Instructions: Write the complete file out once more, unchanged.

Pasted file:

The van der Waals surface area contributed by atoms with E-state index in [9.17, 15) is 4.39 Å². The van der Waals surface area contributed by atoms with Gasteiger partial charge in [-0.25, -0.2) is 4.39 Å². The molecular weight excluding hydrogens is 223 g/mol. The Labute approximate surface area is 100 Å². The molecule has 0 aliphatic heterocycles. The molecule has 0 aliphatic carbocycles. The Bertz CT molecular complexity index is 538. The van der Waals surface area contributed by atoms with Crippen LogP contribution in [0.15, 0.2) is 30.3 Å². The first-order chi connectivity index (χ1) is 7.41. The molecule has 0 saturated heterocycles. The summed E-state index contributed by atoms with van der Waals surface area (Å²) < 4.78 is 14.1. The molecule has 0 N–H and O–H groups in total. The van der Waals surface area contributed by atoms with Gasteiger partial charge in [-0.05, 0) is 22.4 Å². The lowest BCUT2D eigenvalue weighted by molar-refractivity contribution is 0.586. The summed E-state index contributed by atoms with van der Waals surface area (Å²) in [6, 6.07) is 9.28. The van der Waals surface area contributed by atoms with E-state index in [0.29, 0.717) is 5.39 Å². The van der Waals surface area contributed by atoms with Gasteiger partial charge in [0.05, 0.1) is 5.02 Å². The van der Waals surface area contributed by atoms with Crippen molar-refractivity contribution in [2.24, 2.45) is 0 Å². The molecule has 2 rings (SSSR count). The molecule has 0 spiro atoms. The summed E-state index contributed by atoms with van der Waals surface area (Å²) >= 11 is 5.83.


The van der Waals surface area contributed by atoms with E-state index in [9.17, 15) is 4.39 Å². The van der Waals surface area contributed by atoms with Gasteiger partial charge in [-0.25, -0.2) is 4.39 Å². The molecular weight excluding hydrogens is 223 g/mol. The Labute approximate surface area is 100 Å². The molecule has 0 aliphatic heterocycles. The molecule has 0 aliphatic carbocycles. The Bertz CT molecular complexity index is 538. The van der Waals surface area contributed by atoms with Crippen LogP contribution in [0.15, 0.2) is 30.3 Å². The first-order chi connectivity index (χ1) is 7.41. The molecule has 0 saturated heterocycles. The summed E-state index contributed by atoms with van der Waals surface area (Å²) < 4.78 is 14.1. The molecule has 0 N–H and O–H groups in total. The van der Waals surface area contributed by atoms with Gasteiger partial charge in [-0.05, 0) is 22.4 Å². The lowest BCUT2D eigenvalue weighted by molar-refractivity contribution is 0.586. The summed E-state index contributed by atoms with van der Waals surface area (Å²) in [6, 6.07) is 9.28. The van der Waals surface area contributed by atoms with E-state index in [0.29, 0.717) is 5.39 Å². The van der Waals surface area contributed by atoms with Gasteiger partial charge in [0.05, 0.1) is 5.02 Å². The van der Waals surface area contributed by atoms with Crippen molar-refractivity contribution in [2.24, 2.45) is 0 Å². The molecule has 2 rings (SSSR count). The molecule has 0 spiro atoms. The summed E-state index contributed by atoms with van der Waals surface area (Å²) >= 11 is 5.83.